Exposé Online banner

Richard Bone — The Eternal Now
(Quirk 07, 1996, CD)

by Mike Ezzo, Published 1997-02-01

The Eternal Now Cover art

With four releases under his belt, Richard Bone has touched on a variety of different musical avenues, of which The Eternal Now is his nod to the New Age / ambient realm. While I'm usually loath to making simple comparisons with other artists in a review, Richard's CD made it too convenient not to do so. The first half of "The Eternal Now" is entitled Zone, and is broken into six parts. "Zone One" almost hints at Fripp & Eno territory, though created by more orthodox means. Still a nice moody work with rippling waves of sound. Parts two and three were rather conventional, and sometimes spoiled by samples of Star Trek bleeps, or the laugh of a little boy. On "Zone Five" he picks up the pace. This one was perhaps reminiscent of Harold Budd's The White Arcades, but with a rhythm. Not bad at all; while the sixth rocked back and forth like a boat on the horizon — a stronger melodic sense pervading it, reminding me of Jon Mark's album The Standing Stones of Callanish.

It was the second half, The Millennium Pages, where things started to gel into a coherent whole. Parts one and two here see him dabbling in a cosmic and floating atmosphere of sound that is more serious. And the third introduces harp for a good bit of contrast. This one recalled Kitaro. Finally there is a weird droning piece that creates a disturbing mood. To size up The Eternal Now, I'd say that the second half is more consistent, though somewhat derivative of what people like Klaus Schulze, et al. have done. The Zone half may be less appealing to fans of this genre, but it shows greater compositional dexterity. Overall this release presents itself as somewhat of a grab bag of ideas — like a collection of miniature soundtracks. Some listeners may feel this is too multi-faceted for a single work. It could have probably been spread over the output of two or three separate recordings. But that's not to say that these styles aren't related. If a little variety in the meditational music field is what you are looking for, rather than an album that sits on one direction, then is just what the doctor ordered.


Filed under: New releases, Issue 11, 1996 releases

Related artist(s): Richard Bone

Latest news

2020-07-22
Tim Smith RIP – Tim Smith, leader of the eccentric band Cardiacs, has died at the ago of 59 after many years of health problems. Cardiacs was known for intense and complicated music that combined punk energy with the rhythmic and harmonic sophistication of progressive rock. » Read more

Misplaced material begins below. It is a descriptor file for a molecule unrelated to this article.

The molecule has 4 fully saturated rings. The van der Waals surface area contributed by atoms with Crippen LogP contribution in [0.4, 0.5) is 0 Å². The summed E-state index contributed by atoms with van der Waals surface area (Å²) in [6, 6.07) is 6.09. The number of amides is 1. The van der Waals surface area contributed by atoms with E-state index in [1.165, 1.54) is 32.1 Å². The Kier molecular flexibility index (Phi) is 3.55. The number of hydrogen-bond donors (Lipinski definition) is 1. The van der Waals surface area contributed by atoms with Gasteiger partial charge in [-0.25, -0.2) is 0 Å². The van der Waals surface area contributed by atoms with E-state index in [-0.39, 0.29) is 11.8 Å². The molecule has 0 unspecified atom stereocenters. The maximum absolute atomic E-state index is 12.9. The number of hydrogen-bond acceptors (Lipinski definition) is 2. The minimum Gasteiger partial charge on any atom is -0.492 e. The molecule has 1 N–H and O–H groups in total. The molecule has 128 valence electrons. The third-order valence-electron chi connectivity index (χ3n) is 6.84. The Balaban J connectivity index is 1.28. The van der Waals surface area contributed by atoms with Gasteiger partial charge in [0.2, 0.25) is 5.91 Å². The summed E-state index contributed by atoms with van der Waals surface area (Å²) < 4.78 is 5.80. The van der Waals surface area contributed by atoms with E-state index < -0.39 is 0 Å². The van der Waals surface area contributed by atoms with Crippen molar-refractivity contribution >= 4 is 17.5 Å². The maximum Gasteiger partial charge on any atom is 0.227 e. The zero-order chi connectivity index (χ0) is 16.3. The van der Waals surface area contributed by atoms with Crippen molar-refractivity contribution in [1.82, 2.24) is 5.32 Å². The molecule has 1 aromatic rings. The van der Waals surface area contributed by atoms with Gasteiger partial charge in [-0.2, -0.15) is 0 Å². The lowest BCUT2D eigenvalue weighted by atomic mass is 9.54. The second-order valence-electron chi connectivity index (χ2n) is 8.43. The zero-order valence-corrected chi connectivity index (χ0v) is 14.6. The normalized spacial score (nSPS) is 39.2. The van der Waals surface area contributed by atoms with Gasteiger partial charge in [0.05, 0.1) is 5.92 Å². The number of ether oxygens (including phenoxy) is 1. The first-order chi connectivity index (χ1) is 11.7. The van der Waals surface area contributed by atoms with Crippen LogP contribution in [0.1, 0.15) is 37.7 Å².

2020-07-12
Judy Dyble RIP – Singer-songwriter Judy Dyble, who was a founding member of Fairport Convention and one of the distinctive voices of the 60s folk revival in Britain, has died at the age of 71. Her passing came at the end of a long illness, though which she continued to work. » Read more

2020-07-06
Ennio Morricone RIP – Famed composer Ennio Morricone has died at the age of 91. The creator of scores for more than 500 movies, some of his works have become the most recognizable sounds in the history of cinema. His soundtracks for Sergio Leone's Westerns made from 1964 to 1971, are iconic landmarks in film music, but he also composed for dramas, comedies, and other genres. He won the Academy Award for Best Original Score in 2016 for The Hateful Eight. » Read more

2020-06-14
Keith Tippett RIP – One of the giants of British jazz has left us. Keith Graham Tippetts, known professionally as Keith Tippett, died today at the age of 72. His work from the late 60s into the 70s and beyond includes some of the greatest jazz produced in the UK, and stands as an impressive oevre to this day. » Read more

2020-05-15
Phil May of The Pretty Things RIP – We were saddened to learn that Phil May, lead singer and founding member of The Pretty Things, has died at the age of 75. The band's 1968 album S.F. Sorrow is one of the enduring classics of the psychedelic era, and the group existed in various forms until finally retiring in 2018. » Read more


Previously in Exposé...

Dave Weckl Band - The Rhythm of the Soul – Back when I was in college, Weckl was God to every star-struck drummer who ever picked up a pair of sticks. His years behind the kit in both of Chick Corea's bands allowed him ample opportunity to...  (1999) » Read more



Listen & discover



Print issues